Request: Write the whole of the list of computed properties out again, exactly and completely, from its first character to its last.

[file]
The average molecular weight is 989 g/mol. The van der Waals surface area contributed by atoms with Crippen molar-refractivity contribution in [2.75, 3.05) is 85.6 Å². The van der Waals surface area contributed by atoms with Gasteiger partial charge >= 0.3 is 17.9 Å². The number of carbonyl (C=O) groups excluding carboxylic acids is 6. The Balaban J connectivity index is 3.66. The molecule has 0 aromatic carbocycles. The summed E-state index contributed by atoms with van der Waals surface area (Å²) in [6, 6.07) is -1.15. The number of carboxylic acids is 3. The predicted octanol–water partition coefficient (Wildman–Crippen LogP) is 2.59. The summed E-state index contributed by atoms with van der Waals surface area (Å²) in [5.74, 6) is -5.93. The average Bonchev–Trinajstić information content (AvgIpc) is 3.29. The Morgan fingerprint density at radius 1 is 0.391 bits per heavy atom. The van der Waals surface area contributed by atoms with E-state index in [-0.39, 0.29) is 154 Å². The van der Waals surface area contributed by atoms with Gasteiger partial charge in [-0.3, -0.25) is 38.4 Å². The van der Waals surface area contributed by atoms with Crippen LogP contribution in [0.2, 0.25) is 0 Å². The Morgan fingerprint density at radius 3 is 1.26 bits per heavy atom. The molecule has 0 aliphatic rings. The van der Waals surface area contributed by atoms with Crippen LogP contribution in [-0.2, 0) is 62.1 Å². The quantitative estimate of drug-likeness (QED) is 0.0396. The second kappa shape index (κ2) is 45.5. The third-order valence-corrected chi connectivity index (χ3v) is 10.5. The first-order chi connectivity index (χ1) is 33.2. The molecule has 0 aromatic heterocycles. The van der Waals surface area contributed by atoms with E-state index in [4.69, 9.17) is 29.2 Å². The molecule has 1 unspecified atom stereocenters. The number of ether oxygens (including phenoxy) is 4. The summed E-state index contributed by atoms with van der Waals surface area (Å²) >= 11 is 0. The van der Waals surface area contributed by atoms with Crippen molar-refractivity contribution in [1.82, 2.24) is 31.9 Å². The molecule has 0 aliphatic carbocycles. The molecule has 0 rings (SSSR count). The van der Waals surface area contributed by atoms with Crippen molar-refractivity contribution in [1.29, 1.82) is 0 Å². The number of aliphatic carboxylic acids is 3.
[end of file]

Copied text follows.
The average molecular weight is 989 g/mol. The van der Waals surface area contributed by atoms with Crippen molar-refractivity contribution in [2.75, 3.05) is 85.6 Å². The van der Waals surface area contributed by atoms with Gasteiger partial charge >= 0.3 is 17.9 Å². The number of carbonyl (C=O) groups excluding carboxylic acids is 6. The Balaban J connectivity index is 3.66. The molecule has 0 aromatic carbocycles. The summed E-state index contributed by atoms with van der Waals surface area (Å²) in [6, 6.07) is -1.15. The number of carboxylic acids is 3. The predicted octanol–water partition coefficient (Wildman–Crippen LogP) is 2.59. The summed E-state index contributed by atoms with van der Waals surface area (Å²) in [5.74, 6) is -5.93. The average Bonchev–Trinajstić information content (AvgIpc) is 3.29. The Morgan fingerprint density at radius 1 is 0.391 bits per heavy atom. The van der Waals surface area contributed by atoms with E-state index in [-0.39, 0.29) is 154 Å². The van der Waals surface area contributed by atoms with Gasteiger partial charge in [-0.3, -0.25) is 38.4 Å². The van der Waals surface area contributed by atoms with Crippen LogP contribution in [0.2, 0.25) is 0 Å². The Morgan fingerprint density at radius 3 is 1.26 bits per heavy atom. The molecule has 0 aliphatic rings. The van der Waals surface area contributed by atoms with Crippen LogP contribution in [-0.2, 0) is 62.1 Å². The quantitative estimate of drug-likeness (QED) is 0.0396. The second kappa shape index (κ2) is 45.5. The third-order valence-corrected chi connectivity index (χ3v) is 10.5. The first-order chi connectivity index (χ1) is 33.2. The molecule has 0 aromatic heterocycles. The van der Waals surface area contributed by atoms with E-state index in [4.69, 9.17) is 29.2 Å². The molecule has 1 unspecified atom stereocenters. The number of ether oxygens (including phenoxy) is 4. The summed E-state index contributed by atoms with van der Waals surface area (Å²) >= 11 is 0. The van der Waals surface area contributed by atoms with Crippen molar-refractivity contribution in [1.82, 2.24) is 31.9 Å². The molecule has 0 aliphatic carbocycles. The molecule has 0 rings (SSSR count). The van der Waals surface area contributed by atoms with Crippen molar-refractivity contribution in [1.29, 1.82) is 0 Å². The number of aliphatic carboxylic acids is 3.